Bernie Sanders’ remarks about Trump voters contained a direct shot at Clinton, who shared her true feelings about America’s white working class at a New York City fundraiser last September by stating “to be grossly generalistic, you could put half of Trump’s supporters in a basket of deplorables.
“The racist, sexist, homophobic, xenophobic, Islamophobic, you name it. And unfortunately, there are people like that.”
Clinton’s words became a central feature of the election, the “deplorables” label seized on by the Trump campaign and adopted as a badge of pride among the businessman’s supporters.
In 2020, Democrats will attempt to win working-class voters in states such as Pennsylvania, Michigan and Wisconsin, where Trump wins helped secure the presidency in the electoral college despite Clinton winning nearly 3m more ballots nationwide.
Bernie Sanders, 75, appeared in Boston with Senator Elizabeth Warren from Massachusetts. Warren is seen by progressives as a possible Democratic Presidential candidate.

“Let me tell you something else some of you might not agree with,” Bernie said. “It wasn’t that Donald Trump won the election, it was that the Democratic party lost the election.”
With another jab at Clinton, he added: “We need a Democratic party that is not a party of the liberal elite but of the working class of this country, we need a party that is a grassroots party, where candidates are talking to working people not spending their time raising money for the wealthy and the powerful.
“And when we do that, when we transform the Democratic party, we transform America.”
The Guardian reports:
Tensions between establishment and grassroots elements in the Democratic party – fueled by a primary fight that turned increasingly bitter – have persisted since the election.
On Friday, Warren told the Our Revoultion event about her first meeting with Sanders.
“So some of you know, I was a teacher, researcher, and was doing work about what was happening to America’s middle class,” she said. “This was several years back.
“I got an invitation to come to dinner in Washington DC and I was told it would be with a lot of policy people so I did exactly what you expected me to do – I showed up with a bunch of charts and started talking about what was happening to hard-working families all across this country.”
“One guy with bright white hair … got into it,” she said. “It was like nobody else was in the room. And that was sort of the start of it with Bernie Sanders.”
In his speech, Sanders said: “You can tell the quality of a person by the enemies she makes, and to her credit Elizabeth Warren has made some wonderful enemies.”
Sanders said such enemies included Wall Street and the pharmaceutical and fossil fuel industries. Trump is also no fan of Warren, whom he has repeatedly attacked on Twitter.

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April Fools’ Day snowstorm dumps up to 18 inches in New England

Wilson Ring, Associated Press

3:51 p.m. ET April 1, 2017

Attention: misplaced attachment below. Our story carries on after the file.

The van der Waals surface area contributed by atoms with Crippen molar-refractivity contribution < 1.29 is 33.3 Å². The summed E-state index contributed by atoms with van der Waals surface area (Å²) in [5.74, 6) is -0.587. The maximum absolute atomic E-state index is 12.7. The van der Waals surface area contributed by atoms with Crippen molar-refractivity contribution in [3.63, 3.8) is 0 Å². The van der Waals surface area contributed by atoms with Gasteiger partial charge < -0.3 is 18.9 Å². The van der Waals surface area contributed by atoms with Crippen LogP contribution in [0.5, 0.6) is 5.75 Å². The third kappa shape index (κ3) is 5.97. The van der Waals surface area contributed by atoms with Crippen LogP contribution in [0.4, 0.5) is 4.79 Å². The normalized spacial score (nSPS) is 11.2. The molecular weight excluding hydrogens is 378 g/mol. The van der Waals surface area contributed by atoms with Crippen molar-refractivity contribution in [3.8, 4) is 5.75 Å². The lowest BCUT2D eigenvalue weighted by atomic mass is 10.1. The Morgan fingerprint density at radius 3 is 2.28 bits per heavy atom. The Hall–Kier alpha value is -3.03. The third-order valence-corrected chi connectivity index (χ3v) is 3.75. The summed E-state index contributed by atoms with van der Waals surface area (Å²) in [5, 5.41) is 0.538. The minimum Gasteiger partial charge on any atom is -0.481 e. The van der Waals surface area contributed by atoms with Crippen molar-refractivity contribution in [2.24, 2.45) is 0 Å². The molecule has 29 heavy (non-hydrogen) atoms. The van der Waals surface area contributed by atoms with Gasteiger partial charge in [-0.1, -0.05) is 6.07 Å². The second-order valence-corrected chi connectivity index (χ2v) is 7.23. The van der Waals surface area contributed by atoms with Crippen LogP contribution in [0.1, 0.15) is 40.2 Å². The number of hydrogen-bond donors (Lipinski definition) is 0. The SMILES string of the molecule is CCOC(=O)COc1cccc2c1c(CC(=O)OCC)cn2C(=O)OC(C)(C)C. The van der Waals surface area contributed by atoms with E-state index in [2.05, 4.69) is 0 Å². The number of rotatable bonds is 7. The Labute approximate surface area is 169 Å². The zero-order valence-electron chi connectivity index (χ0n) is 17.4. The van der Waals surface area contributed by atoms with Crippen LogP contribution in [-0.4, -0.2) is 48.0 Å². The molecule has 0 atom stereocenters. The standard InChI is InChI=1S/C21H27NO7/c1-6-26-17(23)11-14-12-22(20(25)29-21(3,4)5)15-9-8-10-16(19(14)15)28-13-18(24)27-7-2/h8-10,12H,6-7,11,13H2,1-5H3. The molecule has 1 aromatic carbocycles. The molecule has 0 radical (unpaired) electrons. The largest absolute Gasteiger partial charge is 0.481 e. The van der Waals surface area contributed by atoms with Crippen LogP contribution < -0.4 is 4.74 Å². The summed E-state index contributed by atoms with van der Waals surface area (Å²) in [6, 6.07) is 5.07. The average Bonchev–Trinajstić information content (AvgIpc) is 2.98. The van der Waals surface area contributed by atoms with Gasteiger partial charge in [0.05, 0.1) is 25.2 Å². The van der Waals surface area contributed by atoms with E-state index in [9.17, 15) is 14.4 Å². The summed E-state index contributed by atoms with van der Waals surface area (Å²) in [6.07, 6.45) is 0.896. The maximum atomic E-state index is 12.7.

Tom Martin shovels snow off his boat on April 1, 2017 in Portland, Maine.(Photo: David Sharp, AP)MONTPELIER, Vt. — It’s April Fools’ Day but it’s no joke: People across northern New England woke up to a foot of heavy, wet snow on parts of the region Saturday and conducted weekend business as more fell throughout the day.The storm caused power outages and numerous highway accidents. By mid-afternoon the number of electric customers without power across Vermont, New Hampshire and Maine had dropped to about 8,100 from overnight totals almost three times that number. A winter storm warning in Vermont had expired, but remained in effect for parts of New Hampshire and Maine.“This is Mother Nature’s idea of an April Fools’ joke,” said meteorologist Eric Schwibs of the National Weather Service in Gray, Maine.But he said that while it’s disheartening to see snow so late in the season, it’s not unusual. Winter had already brought more snow than normal to northern New England. Portland, Maine, recorded 84.4 inches of snow, 2 feet above normal for the city; Concord, New Hampshire, had 73.8 inches, about 15 inches above normal.Bradford, New Hampshire, about 20 miles west of the capital Concord reported 18 inches of snow while the nearby town of Washington reported 17 inches.The Boston area was forecast to get 3 to 4 inches of snow before the storm eases up about 4 p.m. A flood warning was issued for several Massachusetts counties after many areas received up to two inches of rain overnight.High winds were expected on Cape Cod. The Steamship Authority canceled some ferries between Hyannis and Nantucket from 6:30 a.m. through 1:45 p.m. Saturday.In Westport, Connecticut, police warned of possible road flooding during high tide.Saturday, snow-related crashes were reported on the Maine Turnpike and, in New Hampshire, a loaded tractor-trailer rolled over on Interstate 95 in Hampton, blocking three lanes. The 34-year-old driver, a resident of Chelsea, Massachusetts, was taken to a hospital with non-life threatening injuries.In Vermont, the state’s largest electric utility, Green Mountain Power, had more than 21,000 customers back on line after they had lost power overnight. About 1,700 remained without service.Kristin Carlson, a vice president for the utility, urged caution.“People should stay away from down lines, as they may be live and dangerous, and be aware that downed trees could have power lines tangled in them and may also be unsafe,” she said.Just after noon New Hampshire’s Unitil utility reported a handful of its customers were without power, down from a peak of about 7,000 early Saturday.Spokesman Alec O’Meara said customers still without power should call customer service.“Never assume someone else has reported an outage impacting your home, especially if you see power restored to your neighbors,” O’Meara said. “You may have an issue exclusive to your home so be sure to report it.”The late-season snow will further impact town budgets already under pressure from winter-related expenses. Before the storm, Bangor, Maine, was $150,000 over budget for snow removal and Portland was $270,000 over budget. Towns elsewhere in the region had similar stories.Associated Press writers David Sharp in Portland, Maine, and Denise Lavoie in Boston contributed to this story.Read or Share this story: http://usat.ly/2nrsyCf